Canadian Snowfall Facts and Snow Removal Safety (Infographic) ©

We’re all painfully aware that Canadian Winters are cold and snowy for all but some parts of BC. According to Environment Canada statistics, 10 of Canada’s largest cities are walloped with over two meters (6.6 feet) of snow every year. The snow stays on the ground an average of four months. Unfortunately, that sets us up for a high rate of snow removal injuries or deaths.

Top Canadian Cities’ Average Annual Snowfall (1981-2010)

St. John’s, Newfoundland 335 cm (131.9″)
Saguenay, Quebec 321.7 cm (126.6″)
Québec City, Quebec 303.4 cm (119.4″)
Sherbrooke, Quebec 286.5 cm (112.8″)
Moncton, New Brunswick 282 cm (111″)
Sudbury, Ontario 263.4 cm (103.7″)
Trois-Rivières, Quebec 259 cm (102″)
Saint John, New Brunswick 239.6 cm (94.3″)
Barrie, Ontario 223 cm (87.8″)
Montréal, Quebec 209.5 cm (82.5″)

It’s snowing in the top 10 snowiest provinces an average of 55 days per year. It snows most often in Saguenay, Quebec, averaging 93 days in total. In fact, Quebec shows up in the top 10 for snow frequency four times, as does Ontario. Knowing that, it comes as no surprise that Quebec cities hold the top five spots for days with the most snow on the ground in Canada, ranging from 133 to 155 days each Winter.

The wacky weather award goes to Calgary, which gets snow when the rest of us don’t have our shovels out. Calgarians are cursing the white stuff on at least a couple of days in May, September and October, more than any other major Canadian city. Even so, Calgary leads major cities for sunshine with the sun being out an average of 52% of the time (333 days per year).

Snow Removal Safety

Shoveling light snow for 15 minutes is considered to be a beneficial physical activity, if you do it properly and you don’t have a medical condition that makes it risky. The biggest risk to Canadians, especially for heart attacks, comes with heavy snowfalls.

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Get Ready

  • Before you head out to shovel, avoid smoking, caffeine, alcohol, and large meals.
  • Drink lots of water.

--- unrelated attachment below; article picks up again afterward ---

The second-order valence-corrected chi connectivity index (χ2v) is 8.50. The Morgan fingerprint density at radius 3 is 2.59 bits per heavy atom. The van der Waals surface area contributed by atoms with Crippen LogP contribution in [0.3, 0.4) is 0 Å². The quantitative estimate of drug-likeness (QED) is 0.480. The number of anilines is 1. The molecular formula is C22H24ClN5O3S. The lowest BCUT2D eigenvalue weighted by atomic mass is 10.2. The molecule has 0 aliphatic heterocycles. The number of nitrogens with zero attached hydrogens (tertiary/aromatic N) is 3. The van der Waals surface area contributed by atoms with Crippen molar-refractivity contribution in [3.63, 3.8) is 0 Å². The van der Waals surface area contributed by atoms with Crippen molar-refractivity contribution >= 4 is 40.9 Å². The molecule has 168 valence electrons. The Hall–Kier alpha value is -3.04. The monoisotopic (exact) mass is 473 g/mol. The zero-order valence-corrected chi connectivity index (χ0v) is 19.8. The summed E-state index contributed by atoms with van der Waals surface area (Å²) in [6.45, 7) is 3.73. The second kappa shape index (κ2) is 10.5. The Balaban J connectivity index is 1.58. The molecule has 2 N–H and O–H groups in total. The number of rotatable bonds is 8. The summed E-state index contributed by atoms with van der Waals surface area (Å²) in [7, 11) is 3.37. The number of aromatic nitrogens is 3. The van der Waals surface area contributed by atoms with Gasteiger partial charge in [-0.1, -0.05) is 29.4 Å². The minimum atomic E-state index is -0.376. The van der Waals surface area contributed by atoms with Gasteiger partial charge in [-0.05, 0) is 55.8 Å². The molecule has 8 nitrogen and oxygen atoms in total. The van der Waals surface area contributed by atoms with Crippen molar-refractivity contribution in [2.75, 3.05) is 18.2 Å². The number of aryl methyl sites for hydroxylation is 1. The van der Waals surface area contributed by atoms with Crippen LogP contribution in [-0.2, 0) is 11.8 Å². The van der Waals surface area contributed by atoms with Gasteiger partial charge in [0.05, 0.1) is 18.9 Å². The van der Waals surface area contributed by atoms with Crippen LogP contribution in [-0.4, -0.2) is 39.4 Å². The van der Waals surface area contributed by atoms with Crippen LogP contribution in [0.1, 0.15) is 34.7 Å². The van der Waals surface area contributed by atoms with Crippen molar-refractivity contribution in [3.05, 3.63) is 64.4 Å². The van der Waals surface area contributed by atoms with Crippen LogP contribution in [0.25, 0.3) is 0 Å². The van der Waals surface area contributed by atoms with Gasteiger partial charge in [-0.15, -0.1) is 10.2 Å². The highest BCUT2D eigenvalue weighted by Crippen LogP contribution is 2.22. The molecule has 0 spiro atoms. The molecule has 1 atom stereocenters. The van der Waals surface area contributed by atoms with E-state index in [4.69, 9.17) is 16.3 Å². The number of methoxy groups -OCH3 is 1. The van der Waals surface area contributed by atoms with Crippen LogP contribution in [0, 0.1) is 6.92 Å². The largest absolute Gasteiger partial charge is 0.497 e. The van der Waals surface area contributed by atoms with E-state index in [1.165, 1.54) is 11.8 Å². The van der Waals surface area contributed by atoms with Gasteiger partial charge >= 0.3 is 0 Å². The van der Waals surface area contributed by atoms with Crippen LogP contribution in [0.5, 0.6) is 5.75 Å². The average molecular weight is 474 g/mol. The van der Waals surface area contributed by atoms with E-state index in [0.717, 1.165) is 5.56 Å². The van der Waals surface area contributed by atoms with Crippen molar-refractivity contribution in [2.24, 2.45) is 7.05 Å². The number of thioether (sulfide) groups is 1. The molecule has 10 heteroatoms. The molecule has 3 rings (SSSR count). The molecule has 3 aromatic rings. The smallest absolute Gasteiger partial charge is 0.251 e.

• Dress in layers (but not a snowsuit because you just drank a lot of water ;-)), and wear boots designed to keep you from slipping.
  • Warm up! This is exercise and you should stretch before starting, with a special focus on your back. Do it again when you’re done.
  • Have the right shovel on hand. Studies have proven ergonomic shovels reduce muscle strain. That said, the term “ergonomic” can be used loosely. Test shovels, paying special attention to how your back and wrist feel when you use it. To avoid heavy loads, a shovel should be 25-35 cm (10-14”) wide.
  • Scoops are fine to get snow out of the way, but using them for shoveling (lifting and throwing) is dangerous. You should be able to stand upright when using your scoop, with your arms bent at a 90° angle.
  • Ice choppers are jarring to the arms and shoulders so they should be used in short stints. Apply salt to soften the ice before using a chopper, use both hands and take regular breaks or alternate between chopping and shoveling.
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Get it Done

  • Wear safety glasses in windy conditions and when using a snowblower.
  • Safe snow removal should be done early and often. If possible, clear the snow as it accumulates if you’re expecting a lot.
  • Proper snow shoveling is done with your feet placed about hip-width apart. Face the snow you are about to shovel. With your weight on your front foot, use your leg to push the shovel. Shift your weight to the back foot, breathe in, lift and keep the scoop of snow close to your body. Bend your knees, keep the back straight, tighten your stomach muscles and lift with your legs. Walk to where you want to dump the snow.